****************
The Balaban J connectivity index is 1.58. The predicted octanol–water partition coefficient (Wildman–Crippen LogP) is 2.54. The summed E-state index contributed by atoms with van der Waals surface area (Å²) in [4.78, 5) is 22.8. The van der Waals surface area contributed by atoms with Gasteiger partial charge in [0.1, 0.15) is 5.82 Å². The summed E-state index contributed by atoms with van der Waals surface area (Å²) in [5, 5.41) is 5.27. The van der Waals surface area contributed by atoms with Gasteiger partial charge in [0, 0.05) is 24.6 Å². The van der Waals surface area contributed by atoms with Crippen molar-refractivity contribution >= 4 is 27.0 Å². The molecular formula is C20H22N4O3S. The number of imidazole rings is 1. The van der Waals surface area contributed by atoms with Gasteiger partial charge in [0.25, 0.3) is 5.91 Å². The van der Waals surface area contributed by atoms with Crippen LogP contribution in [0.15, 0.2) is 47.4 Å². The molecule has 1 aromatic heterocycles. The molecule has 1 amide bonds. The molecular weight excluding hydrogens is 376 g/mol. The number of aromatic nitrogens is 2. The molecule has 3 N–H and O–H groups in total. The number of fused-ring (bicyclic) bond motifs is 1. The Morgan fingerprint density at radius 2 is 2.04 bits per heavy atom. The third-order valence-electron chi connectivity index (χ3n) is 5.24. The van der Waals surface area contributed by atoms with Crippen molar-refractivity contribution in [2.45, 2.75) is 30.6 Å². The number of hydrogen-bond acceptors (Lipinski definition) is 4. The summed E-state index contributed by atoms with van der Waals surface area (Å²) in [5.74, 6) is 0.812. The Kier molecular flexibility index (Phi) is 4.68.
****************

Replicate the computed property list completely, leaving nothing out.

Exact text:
The Balaban J connectivity index is 1.58. The predicted octanol–water partition coefficient (Wildman–Crippen LogP) is 2.54. The summed E-state index contributed by atoms with van der Waals surface area (Å²) in [4.78, 5) is 22.8. The van der Waals surface area contributed by atoms with Gasteiger partial charge in [0.1, 0.15) is 5.82 Å². The summed E-state index contributed by atoms with van der Waals surface area (Å²) in [5, 5.41) is 5.27. The van der Waals surface area contributed by atoms with Gasteiger partial charge in [0, 0.05) is 24.6 Å². The van der Waals surface area contributed by atoms with Crippen molar-refractivity contribution >= 4 is 27.0 Å². The molecular formula is C20H22N4O3S. The number of imidazole rings is 1. The van der Waals surface area contributed by atoms with Gasteiger partial charge in [0.25, 0.3) is 5.91 Å². The van der Waals surface area contributed by atoms with Crippen LogP contribution in [0.15, 0.2) is 47.4 Å². The molecule has 1 aromatic heterocycles. The molecule has 1 amide bonds. The molecular weight excluding hydrogens is 376 g/mol. The number of aromatic nitrogens is 2. The molecule has 3 N–H and O–H groups in total. The number of fused-ring (bicyclic) bond motifs is 1. The Morgan fingerprint density at radius 2 is 2.04 bits per heavy atom. The third-order valence-electron chi connectivity index (χ3n) is 5.24. The van der Waals surface area contributed by atoms with Crippen molar-refractivity contribution in [2.45, 2.75) is 30.6 Å². The number of hydrogen-bond acceptors (Lipinski definition) is 4. The summed E-state index contributed by atoms with van der Waals surface area (Å²) in [5.74, 6) is 0.812. The Kier molecular flexibility index (Phi) is 4.68.